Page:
The second decision to come out of the September 17 NSC meeting was to adopt a suggestion of Secretary McNamara for another fact-finding mission, this time by himself and General Taylor, Chairman of the JCS. [Doc. 137]

Lodge reacted immediately to othe proposed McNamara-Taylor mission, pointing out to the President that such a visit would require a call on Diem that would be construed by the regime as a return to business as usual. Since he had been consciously pursuing a policy of official aloofness, he wondered whether such a high level visit was desirable. Furthermore, it coincided with the proposed National Assembly elections on September 27, and could not but be construed as an indication of the lack of importance we attached to them. But the President was insistent, and Lodge acquiesced, suggesting that the public announcement state that Lodge had requested the visit. [Doc. 138] After an exchange of alternative phraseology, it was agreed that the release would say that the President had decided to send the mission after consultation with Lodge. It was so announced on September 21.

The President's instructions to McNamara described the purpose of the mission in the following terms:

I am asking you to go because of my desire to have the best possible on-the-spot appraisal of the military and paramilitary effort to defeat the Viet Cong. . . . The events in South Vietnam since May have now raised serious questions both about the present prospects for success against the Viet Cong and still more about the future effectiveness of this effort unless there can be important political improvement in the country. It is in this context that I now need your appraisal of the situation. If the prognosis in your judgment is not hopeful, I would like your views on what action must be taken by the South Vietnamese Government and what stops our Government should take to lead the Vietnamese to that action.

.... I will also expect you to examine with Ambassador Lodge ways and means of fashioning all forms of our assistance to South Vietnam so that it will support our foreign policy objectives more precisely. [Doc. 139]

The purpose, thus, was fourfold: (1) appraise the war effort; (2) assess the impact on that effort of recent political developments; (3) recommend a course of action for the GVN and for the U.S.; and (4) examine with Lodge ways of tailoring our aid to achieve our foreign policy objectives. In a statement to the press at Andrews Air Force Base just before leaving for Vietnam on September 23, Secretary McNamara said that the purpose of the trip was, " determine whether that military effort has been adversely affected by the unrest of the past several weeks."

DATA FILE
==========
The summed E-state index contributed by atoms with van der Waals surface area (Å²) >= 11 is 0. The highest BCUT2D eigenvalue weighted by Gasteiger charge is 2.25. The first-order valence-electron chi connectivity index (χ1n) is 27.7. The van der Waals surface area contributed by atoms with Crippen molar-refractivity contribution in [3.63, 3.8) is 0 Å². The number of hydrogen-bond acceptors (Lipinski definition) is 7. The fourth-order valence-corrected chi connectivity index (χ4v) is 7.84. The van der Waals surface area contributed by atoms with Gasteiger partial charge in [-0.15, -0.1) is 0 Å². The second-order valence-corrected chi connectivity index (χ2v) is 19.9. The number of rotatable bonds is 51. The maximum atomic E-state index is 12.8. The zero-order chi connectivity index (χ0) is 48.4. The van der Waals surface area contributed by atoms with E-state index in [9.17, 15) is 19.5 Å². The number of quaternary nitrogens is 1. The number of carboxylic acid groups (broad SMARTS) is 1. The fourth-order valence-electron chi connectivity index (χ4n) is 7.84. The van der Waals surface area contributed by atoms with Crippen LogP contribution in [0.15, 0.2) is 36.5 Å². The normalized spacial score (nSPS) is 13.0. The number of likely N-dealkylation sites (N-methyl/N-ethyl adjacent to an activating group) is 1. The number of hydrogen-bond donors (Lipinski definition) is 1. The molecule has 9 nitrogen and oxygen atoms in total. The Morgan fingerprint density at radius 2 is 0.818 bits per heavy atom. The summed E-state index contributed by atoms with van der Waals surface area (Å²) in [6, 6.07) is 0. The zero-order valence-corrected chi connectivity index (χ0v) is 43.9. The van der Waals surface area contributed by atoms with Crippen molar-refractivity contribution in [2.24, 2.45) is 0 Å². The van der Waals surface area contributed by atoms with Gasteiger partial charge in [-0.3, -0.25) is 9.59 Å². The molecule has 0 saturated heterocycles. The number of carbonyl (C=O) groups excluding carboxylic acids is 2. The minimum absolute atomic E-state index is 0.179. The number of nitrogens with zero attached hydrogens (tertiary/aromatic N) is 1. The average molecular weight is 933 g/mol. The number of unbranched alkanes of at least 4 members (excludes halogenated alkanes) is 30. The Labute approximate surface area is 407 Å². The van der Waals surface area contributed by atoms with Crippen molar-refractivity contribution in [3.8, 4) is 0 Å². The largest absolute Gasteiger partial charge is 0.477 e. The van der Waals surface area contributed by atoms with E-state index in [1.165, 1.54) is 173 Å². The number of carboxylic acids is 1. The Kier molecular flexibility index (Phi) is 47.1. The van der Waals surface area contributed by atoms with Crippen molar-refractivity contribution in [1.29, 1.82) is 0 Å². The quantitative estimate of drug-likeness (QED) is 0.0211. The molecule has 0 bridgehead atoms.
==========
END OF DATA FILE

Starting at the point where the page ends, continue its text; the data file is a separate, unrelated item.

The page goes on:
Both Schlesinger and Hilsman, however, contend that Kennedy sent McNamara and Taylor to Vietnam to convince them of the negative effect on the war effort that the protracted political crisis was having, and of the necessity of applying sanctions to the Diem regime to bring about change. According to this argument, the President felt he could not afford a major policy rift in the Administration over applying sanctions, especially the opposition of the powerful JCS, and concluded that only McNamara, if convinced, could bring the military along.

Whatever the exact purpose of the trip, the party left Washington on September 23 and returned ten days later, on October 2, after an exhausting trip and a comprehensive review of the situation.

The divergent views of the members of the U.S. mission about the relative progress of the war, and the effect on it of the political crisis, were exposed immediately in the opening session that McNamara and Taylor held in Saigon with the country team on September 25. General Harkins and the MACV staff generally presented a favorable picture of the war, emphasizing the progress of the strategic hamlet program, and the generally improved ARVN position, in spite of recent rises in VC initiated incidents and declines in ARVN operations related to the political turmoil. McNamara and Taylor prodded the briefers with questions trying to get comparative indicators of the situation over the previous two years. McNamara in particular pressed for details about the Delta. Lodge's and Mecklin's reading of recent events, and their estimate of war progress, differed sharply from that of General Harkins. Lodge stressed the more political and intangible aspects of the conflict and cast doubt on the "hardness" of the statistical data from MACV. With the Mission's division of opinion exposed and the issues joined, McNamara left to tour the country.

His subsequent itinerary took him throughout the country interviewing Americans and Vietnamese both at headquarters, and in the field. In Saigon, in the last few days of the visit, he was given extensive briefings by the civilian side of the Mission and, since he stayed with Lodge, had ample opportunity for discussions with the Ambassador.